Nürburgring (28 & 30 April 2007)
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SaturdayThe prospect of watching and hearing a real F1 car in action (first time in 31 years, according to the press office of BMW) on the Nordschleife (for free, even) prompted yet another Ring trip. It would also give me a good opportunity to catch up with Jon, who had scheduled his business neatly around a long weekend at the Ring.
The drive over went quickly and smoothly, but the traffic situation in Adenau hinted on a larger than average number of spectators at the VLN race that was still in progress. I'd settled on Metzgesfeld and the exit of Kallenhard as decent places to take pics. The hike up the hill was hard work, carrying a photo bag and lots of water.
I enjoyed watching the last half hour or so of the VLN from a shady spot under the trees. Then I made my move into the sun and to the one properly positioned small hole in the fence. My neighbour had brought a garden chair to stand on: this allowed him to get good panning shots with his camcorder. After a wait of about 45 minutes we could hear the BMW scream through Fuchsröhre on the way to Adenauer Forst. It sounded very very loud when compared to the VLN cars of 45 minutes earlier. It was also a lot faster.
The pics didn't turn out very well; here's one to give you an idea.
To satisfy my curiosity I started my stopwatch and ran (well, walked quickly) back down to take a second set of pics at the exit of Kallenhard. The laptime was about 7.15. The pictures in this location turned out much better. The 70-200/2.8IS remains a stellar bit of photographic kit.
According to those in the know (i.e., the local spectators) mr Heidfeld would be doing either 2 or 3 laps. Confident that I had some decent shots, and certain that I wouldn't make it to Wehrseifen in 7 minutes (at least not alive) I leisurely walk back down and texted Jon to arrange to meet at the carpark.
The first thing I heard when I exited my car at 1 minute past 18.00, the official opening time, was a repeat of the announcement that "due to circumstances on the track the track would not open tonight". A bummer, especially as my main reason for coming over wasn't the F1 car (nice bonus though it was), but testing out my datalogger that I spent most of the previous Saturday mounting to the Ibiza, and doing some laps with Jon who was over from the States.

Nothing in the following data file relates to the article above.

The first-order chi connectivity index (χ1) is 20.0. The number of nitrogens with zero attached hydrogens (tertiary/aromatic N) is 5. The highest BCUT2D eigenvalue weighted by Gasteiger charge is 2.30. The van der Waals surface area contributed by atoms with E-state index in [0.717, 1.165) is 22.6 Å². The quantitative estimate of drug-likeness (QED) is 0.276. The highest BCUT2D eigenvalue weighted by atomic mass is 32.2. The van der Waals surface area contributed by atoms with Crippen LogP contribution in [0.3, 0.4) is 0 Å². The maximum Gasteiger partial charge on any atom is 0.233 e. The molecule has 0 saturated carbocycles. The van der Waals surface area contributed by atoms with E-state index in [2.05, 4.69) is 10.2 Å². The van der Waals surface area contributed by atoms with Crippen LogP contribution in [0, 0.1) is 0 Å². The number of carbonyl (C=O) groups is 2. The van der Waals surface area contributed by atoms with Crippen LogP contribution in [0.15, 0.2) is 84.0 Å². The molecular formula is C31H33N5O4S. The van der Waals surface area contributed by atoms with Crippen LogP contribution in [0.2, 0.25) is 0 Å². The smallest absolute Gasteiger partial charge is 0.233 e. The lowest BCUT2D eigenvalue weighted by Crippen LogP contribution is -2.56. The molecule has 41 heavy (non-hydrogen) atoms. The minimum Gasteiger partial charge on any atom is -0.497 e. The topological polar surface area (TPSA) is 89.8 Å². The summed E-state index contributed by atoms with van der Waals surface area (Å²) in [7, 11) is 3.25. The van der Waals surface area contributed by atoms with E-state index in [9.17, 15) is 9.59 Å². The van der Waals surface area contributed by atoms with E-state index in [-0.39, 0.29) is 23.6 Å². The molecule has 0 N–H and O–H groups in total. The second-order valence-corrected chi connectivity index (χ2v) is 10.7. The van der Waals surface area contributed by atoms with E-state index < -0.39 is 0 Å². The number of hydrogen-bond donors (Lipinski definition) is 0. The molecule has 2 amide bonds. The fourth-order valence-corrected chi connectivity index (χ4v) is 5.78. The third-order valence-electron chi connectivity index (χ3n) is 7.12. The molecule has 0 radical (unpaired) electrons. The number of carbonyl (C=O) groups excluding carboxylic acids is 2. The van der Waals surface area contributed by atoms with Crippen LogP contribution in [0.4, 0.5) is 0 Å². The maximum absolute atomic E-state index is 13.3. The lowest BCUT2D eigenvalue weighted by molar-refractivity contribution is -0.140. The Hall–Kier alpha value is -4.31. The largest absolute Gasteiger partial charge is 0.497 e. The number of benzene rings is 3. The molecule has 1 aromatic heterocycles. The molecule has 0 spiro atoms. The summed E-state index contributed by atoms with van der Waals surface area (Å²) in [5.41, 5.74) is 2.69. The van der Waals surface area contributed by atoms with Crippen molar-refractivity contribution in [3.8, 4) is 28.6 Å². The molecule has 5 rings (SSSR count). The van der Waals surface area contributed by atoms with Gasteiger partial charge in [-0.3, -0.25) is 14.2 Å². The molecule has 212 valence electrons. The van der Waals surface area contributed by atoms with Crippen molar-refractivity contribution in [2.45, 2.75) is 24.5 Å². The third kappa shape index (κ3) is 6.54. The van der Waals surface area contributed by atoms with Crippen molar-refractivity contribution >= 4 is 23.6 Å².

Instead Jon and I went to Jochen's place to have a look at his new monitor, calibrate it, and check out some of his pictures (excellent as usual, including some really good ones of the F1 car). All in all I went home again with no laps driven. Which means that the "trip" really doesn't qualify as a trip. It did provide me with an excellent reason to do another trip on Monday.
MondayAgain in beautiful weather I made my way to the Nordschleife. The track was closed when I got there, so I spent a while hanging around, talking to Euan and Ross and Stelvio. One of the first topics of conversation was Soren having a bit of an "oops" moment at Galgenkopf. Luckily he's OK, though the car is a bit bent. I'm sure Niek is grateful to him, as it will shift some of the piss-taking from himself for spinning at beginners corner to Soren.
After the closure Euan and I did a convoy lap, with him pushing me round. The amount of grip that 968CS has on R-compounds is amazing: it was funny to see him exiting a carwidth off the outside kerb in my mirrors in several corners.
At Hocheichen there was a curtain of dust across the track: obviously somebody had done a bit of dirt-tracking there very recently. When we came to Adenauer Forst we caught up to a Swiss Exige. Which is nice. Not so impressive was the fact that he really didn't want to let me by. At every corner I had to slow down to avoid rear-ending him, after which he'd use his power advantage to pull away. Even getting a good run at him through the corner didn't help. Neither did indicating left, as you can see in the following picture (dunno who took it. Let me know if it's you and I'll add a credit).
We managed to keep this up all the way to Wippermann, where I got some help in the form of a properly driven Exige (a black one). He came flying past when the Swiss Exige closed the door on him and almost ran him off the track. I'd tagged along behind the black Exige, and with the left indicator on, flashing the high beams and honking the horn I finally made it past him going into Eschbach. It would have been even better if he'd let me by going into Brünnchen, but at the time I was glad to be able to continue at normal speeds.
The lap after that Euan went ahead, with me hoping he'd slow down to give me a chance to keep him in sight. This excellent plan went out the window the moment a 997 GT3RS accelerated past us: Euan put his foot down and started chasing it down. He was staying on its tail to Hatzenbach, where a yellow flag gave me a chance to catch up. At that point a white 968 wanted past, and I lost touch with Euan and the RS. Not that I would have been able to keep up, but the white 968 did slow me down a little. The rest of the lap was quite messy, with a little too much traffic around for my liking.